PSY 343 Ch. 6 part 2 Notes
PSY 343 Ch. 6 part 2 Notes PSY 343
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This 7 page Class Notes was uploaded by Tatum Notetaker on Sunday October 16, 2016. The Class Notes belongs to PSY 343 at DePaul University taught by Douglas Cellar in Fall 2016. Since its upload, it has received 3 views. For similar materials see Intro to Psychological Measurement in Psychology at DePaul University.
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Date Created: 10/16/16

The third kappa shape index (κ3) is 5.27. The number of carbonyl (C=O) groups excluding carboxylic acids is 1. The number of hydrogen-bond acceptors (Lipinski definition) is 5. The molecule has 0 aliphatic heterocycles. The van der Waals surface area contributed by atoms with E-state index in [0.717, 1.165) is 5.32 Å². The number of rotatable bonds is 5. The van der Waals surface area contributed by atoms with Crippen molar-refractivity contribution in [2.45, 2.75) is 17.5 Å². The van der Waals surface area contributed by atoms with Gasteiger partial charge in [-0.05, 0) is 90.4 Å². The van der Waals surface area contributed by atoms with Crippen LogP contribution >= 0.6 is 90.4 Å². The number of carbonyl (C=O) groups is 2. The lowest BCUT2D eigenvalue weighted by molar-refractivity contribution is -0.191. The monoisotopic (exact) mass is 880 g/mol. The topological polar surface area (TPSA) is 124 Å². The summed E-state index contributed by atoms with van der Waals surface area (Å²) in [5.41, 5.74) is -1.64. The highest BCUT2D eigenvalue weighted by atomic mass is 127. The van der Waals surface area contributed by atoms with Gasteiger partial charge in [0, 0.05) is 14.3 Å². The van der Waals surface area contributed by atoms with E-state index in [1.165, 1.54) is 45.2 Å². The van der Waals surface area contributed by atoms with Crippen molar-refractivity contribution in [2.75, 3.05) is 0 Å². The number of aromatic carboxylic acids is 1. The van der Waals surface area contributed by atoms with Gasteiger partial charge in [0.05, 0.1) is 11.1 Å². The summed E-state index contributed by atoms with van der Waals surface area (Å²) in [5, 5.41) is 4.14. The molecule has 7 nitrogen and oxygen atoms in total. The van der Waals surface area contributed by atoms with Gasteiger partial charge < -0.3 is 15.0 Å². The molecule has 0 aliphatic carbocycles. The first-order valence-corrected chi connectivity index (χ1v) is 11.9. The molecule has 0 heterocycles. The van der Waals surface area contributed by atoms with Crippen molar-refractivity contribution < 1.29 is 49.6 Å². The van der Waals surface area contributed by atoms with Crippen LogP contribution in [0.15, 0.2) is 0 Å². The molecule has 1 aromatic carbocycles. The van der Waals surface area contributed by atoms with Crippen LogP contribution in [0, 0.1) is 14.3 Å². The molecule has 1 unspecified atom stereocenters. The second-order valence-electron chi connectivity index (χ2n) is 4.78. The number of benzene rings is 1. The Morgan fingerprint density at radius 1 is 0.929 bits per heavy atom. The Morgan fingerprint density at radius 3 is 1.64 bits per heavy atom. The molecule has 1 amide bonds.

PSY 343 Ch. 6 part 2 Notes Item Analysis o Item Analysis: the statistical analysis of data obtained from an item tryout o Three closely related processes Item tryout Statistical analysis Item selection Item Tryout o Two stages of item tryout Informal tryout - 5-10 individuals similar to those for whom the test is intended take the test and comment on the items and test directions; may identify ambiguous wording, unexpected interpretations of an item, confusion about methods for responding, and other anomalies Formal tryout - samples that are representative of the target population for the test take it; samples need to be large enough to yield stable data Item Statistics o Traditional item analysis procedures depend on two concepts: item difficulty and item discrimination o Item difficulty: percent of examinees answering the item correctly for items scored correct/incorrect P-values: stands for percentage, the item difficulty levels o Item discrimination: an item’s ability to differentiate statistically in a desired way between groups of examinees o How to define groups with more or less of the trait External method – the basis for identifying groups is external to the test; depends on having two or more groups differentiated on the relevant trait Example: test a group of people who are depressed and hope their test scores are different from the group of people who are not depressed Internal method – the basis for identifying the groups is internal to the test; determine the extent to which an individual item differentiates between high scorers and low scorers Assume that the entire test is a reasonably valid measure of the trait High and low groups: either, the top and bottom halves of the distribution, the top and bottom thirds of the distribution, or the top and bottom quarters o Item Statistics in Item Response Theory Item characteristic curve (ICC): relates performance on an item to status on the trait or ability underlying the scale Performance on the item is defined as the probability of passing an item 2 The item’s difficulty parameter is the point at which the ICC crosses the mark for 50% probability of passing the item Slope: shows how sharply the item differentiates among persons of differing abilities Guessing parameter: the chance that a person will be able to guess the correct answer on a multiple-choice item The three parameters of ICC are: the slope, the difficulty parameter, and the guessing parameter A one parameter model only takes into account the difficulty parameter Rasch model: most popular one-parameter method Two parameter model takes into account difficulty and slope/discrimination o Factor Analysis as an Item Analysis Technique Help select items that will yield relatively independent and meaningful scores Item Selection o The final phase of the item analysis process o You have to select the items that will appear in the test to be standardized o Guidelines: General rule – to increase a test’s reliability, increase the number of items, but there is a point of diminishing returns where the addition 3 of new items does not significantly increase reliability The average difficulty of the test is a direct function of the item p-values; to get an easy test, use items with high p-values, and to get a hard test, use items with low p-values An easy test will provide the best discrimination at the lower end of the distribution of scores A hard test will provide the best discrimination at the upper end of the distribution In general, we want items with high discrimination indexes; good/high discrimination indexes are often no higher than about .50 and an index of .30 is respectable A collection of items with item discrimination indexes of .30-.50 will make a very good test There is an important relationship between an item’s p-values and the maximum possible discrimination index (D); if p = .50, then the max difference can be obtained between the high and low groups Certain items may be included in an achievement test to satisfy the demands of the test’s content specifications, to ensure content validity Standardization o Standardization program: yields the norms for the test 4 o Analysis of test scores by gender, race, age, geographic region, and other demographics is often completed with the norming data o Studies of the test’s validity may be conducted o Three types of equating programs may be conducted Equating alternate forms of the test (if available) Equating different levels of the test (if the test is multilevel) Equating new and old editions of the test (if the test is a revision) Preparation of final materials o The final step in the test development process is publication o A published test should have a technical manual Is the key source of info about the test’s purpose, rationale, and structure Information about the test’s reliability, validity, and norming procedure o Many tests have score reports o Publication may include a variety of supplementary materials Fairness and Bias o Test fairness: a test measures a trait, construct, or target with equivalent validity in different groups o Test bias: if a test does not measure the trait of interest in the same way across different groups There is bias only if the difference in averages does not correspond to a real difference in the 5 underlying trait the test is attempting to measure o Methods of studying test fairness Panel review: examination of the test items by representativeness of a variety of groups Two drawbacks: it’s hard to know how many groups should be represented, and members of the panel rely entirely on their own opinions Differential item functioning: addresses the question of whether individual test items function differently for different groups of examinees for reasons other than the actual differences on the trait being measured; aim to detect bias by statistical analysis Mantel-Haenszel procedure: dividing the reference and focal groups into subgroups based on total test score o Differential prediction An unbiased test should yield equally good predictions for various groups Criterion-related validity Intercept bias: the intercepts of the regression lines differ for two groups Slope bias: the slopes of the regression lines differ for two groups Accommodations and modifications o Accommodations: changes in the standardization procedures for a test 6 Should render the test’s validity and norms equally applicable to disabled and nondisabled examinees A person takes essentially the same test as other people but with slight changes in the testing conditions o Modification: an attempt to assess a given skill or trait but with essentially different methodology 7